Grants from the ICJI partially fund IMPD’s victims unit. “Not many law-enforcement organizations have victims’ advocates that go out to the scene,” Langlotz said. “That’s the kind of program we would like to see replicated throughout the state. I’m sure it’s being done in many areas, and it’s just not formalized.”
Frequently, grant recipients are law enforcement agencies, prosecutor’s offices, qualifying state and local agencies, nonprofits, and organizations that provide legal aid, mental health counseling and advocacy for domestic violence and sexual assault victims, according to ICJI.
Langlotz said the needs vary from community to community. Some agencies may seek funding to furnish gas cards or arrange transportation for crime victims in need.
Under the federal Victims of Crime Act, programs are paid for with money collected through criminal fines, forfeited bonds, fees and assessments collected by U.S. attorney offices, federal courts and prisons. No money from taxpayer sources are used for the services. An increase in the funding cap raised the total funds distributed nationwide from about $328 million last year to about $2.3 billion for the 2015 fiscal year.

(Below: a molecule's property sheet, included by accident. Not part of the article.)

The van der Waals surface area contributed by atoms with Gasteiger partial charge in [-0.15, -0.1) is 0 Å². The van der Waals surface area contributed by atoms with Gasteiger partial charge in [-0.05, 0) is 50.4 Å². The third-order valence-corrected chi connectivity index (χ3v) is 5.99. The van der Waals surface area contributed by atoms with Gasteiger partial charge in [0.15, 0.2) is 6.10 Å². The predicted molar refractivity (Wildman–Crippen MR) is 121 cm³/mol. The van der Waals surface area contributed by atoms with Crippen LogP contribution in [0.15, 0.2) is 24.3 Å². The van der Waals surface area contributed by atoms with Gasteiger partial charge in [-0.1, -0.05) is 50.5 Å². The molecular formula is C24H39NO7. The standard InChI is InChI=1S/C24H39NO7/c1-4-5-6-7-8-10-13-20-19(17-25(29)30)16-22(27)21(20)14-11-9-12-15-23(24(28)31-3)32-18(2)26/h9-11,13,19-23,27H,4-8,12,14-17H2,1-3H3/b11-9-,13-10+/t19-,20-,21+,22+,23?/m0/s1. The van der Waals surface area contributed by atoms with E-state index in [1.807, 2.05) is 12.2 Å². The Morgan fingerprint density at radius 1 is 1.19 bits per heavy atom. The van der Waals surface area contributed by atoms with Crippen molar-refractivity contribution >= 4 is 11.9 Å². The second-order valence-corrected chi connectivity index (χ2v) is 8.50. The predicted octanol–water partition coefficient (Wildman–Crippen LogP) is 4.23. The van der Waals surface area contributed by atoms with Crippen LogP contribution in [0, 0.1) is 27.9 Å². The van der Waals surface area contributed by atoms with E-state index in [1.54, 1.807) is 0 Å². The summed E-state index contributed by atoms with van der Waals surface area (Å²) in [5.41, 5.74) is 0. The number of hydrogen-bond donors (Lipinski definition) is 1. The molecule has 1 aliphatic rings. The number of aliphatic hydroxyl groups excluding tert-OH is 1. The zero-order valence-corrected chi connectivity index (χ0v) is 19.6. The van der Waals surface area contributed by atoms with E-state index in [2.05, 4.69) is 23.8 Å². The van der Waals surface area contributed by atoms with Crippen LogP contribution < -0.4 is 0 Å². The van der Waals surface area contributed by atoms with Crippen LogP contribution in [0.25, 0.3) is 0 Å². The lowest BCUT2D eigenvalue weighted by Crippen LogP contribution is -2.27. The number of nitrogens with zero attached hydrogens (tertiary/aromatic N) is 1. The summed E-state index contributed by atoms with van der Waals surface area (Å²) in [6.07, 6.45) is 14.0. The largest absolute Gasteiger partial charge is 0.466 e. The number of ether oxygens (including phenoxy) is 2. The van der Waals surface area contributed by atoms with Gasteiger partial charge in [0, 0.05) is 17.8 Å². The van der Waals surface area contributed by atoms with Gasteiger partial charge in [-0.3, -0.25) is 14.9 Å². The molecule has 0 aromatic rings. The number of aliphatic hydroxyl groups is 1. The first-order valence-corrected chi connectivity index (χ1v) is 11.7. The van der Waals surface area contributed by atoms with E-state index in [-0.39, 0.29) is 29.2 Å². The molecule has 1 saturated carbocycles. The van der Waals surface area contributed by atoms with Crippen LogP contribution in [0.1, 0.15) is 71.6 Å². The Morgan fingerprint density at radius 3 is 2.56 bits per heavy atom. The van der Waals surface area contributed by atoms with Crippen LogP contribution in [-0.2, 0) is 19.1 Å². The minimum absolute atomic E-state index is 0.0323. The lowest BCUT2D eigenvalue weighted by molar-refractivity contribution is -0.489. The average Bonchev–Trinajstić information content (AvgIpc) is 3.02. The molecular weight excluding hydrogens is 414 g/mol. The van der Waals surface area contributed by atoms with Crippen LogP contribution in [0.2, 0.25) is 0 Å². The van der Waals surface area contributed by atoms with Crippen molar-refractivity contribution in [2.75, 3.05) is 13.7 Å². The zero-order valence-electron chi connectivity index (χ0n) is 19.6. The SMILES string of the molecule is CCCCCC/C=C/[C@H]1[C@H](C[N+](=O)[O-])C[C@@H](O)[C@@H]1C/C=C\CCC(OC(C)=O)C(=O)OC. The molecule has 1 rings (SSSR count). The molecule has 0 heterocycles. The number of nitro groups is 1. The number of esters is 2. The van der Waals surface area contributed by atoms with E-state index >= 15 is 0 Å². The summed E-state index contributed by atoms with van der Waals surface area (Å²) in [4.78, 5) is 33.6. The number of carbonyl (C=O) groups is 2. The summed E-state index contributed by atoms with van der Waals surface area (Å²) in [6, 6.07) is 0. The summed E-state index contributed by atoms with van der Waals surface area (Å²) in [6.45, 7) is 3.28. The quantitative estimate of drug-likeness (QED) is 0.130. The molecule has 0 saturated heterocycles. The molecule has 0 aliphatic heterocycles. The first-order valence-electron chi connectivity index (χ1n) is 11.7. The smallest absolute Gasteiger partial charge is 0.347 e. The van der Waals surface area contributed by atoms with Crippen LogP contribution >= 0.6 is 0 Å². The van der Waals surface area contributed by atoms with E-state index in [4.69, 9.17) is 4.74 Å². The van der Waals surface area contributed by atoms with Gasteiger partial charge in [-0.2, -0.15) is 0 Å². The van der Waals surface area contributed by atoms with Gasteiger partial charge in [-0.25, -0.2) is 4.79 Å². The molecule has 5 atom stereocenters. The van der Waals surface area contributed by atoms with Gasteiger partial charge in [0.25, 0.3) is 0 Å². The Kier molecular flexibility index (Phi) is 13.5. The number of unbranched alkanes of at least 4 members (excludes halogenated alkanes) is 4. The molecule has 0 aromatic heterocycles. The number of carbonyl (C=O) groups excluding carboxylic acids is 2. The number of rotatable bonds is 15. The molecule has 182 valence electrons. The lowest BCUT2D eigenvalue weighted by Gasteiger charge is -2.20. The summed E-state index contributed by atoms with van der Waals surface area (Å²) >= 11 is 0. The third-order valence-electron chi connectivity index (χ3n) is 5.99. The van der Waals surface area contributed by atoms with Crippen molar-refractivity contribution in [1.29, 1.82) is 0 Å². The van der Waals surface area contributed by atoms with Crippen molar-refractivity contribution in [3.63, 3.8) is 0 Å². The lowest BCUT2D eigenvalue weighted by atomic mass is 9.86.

Raio Krishnayya, executive director of the Center for Victim and Human Rights in Indianapolis, has a staff of legal professionals, but he splits his time between overseeing the organization and directly providing legal services. He said the center is the only exclusively victim-focused legal services agency in Central Indiana.
Most of the group’s work focuses on assisting victims of domestic violence.
“Despite our successes, there are still too few civil attorneys available to provide low-cost or pro bono legal assistance,” Krishnayya said. “There are not enough attorneys capable of handling the full spectrum of legal issues that victims face.
“Very simply, the greatest need is easier or more affordable access to legal assistance, which directly correlates to access to justice,” he said, noting the need for low- or no-cost legal help is particularly pronounced in protection order and family law matters.
Krishnayya said if his organization is able to access a greater pool of funding, it could not only expand services, but also help to build functional community partnerships to serve victims.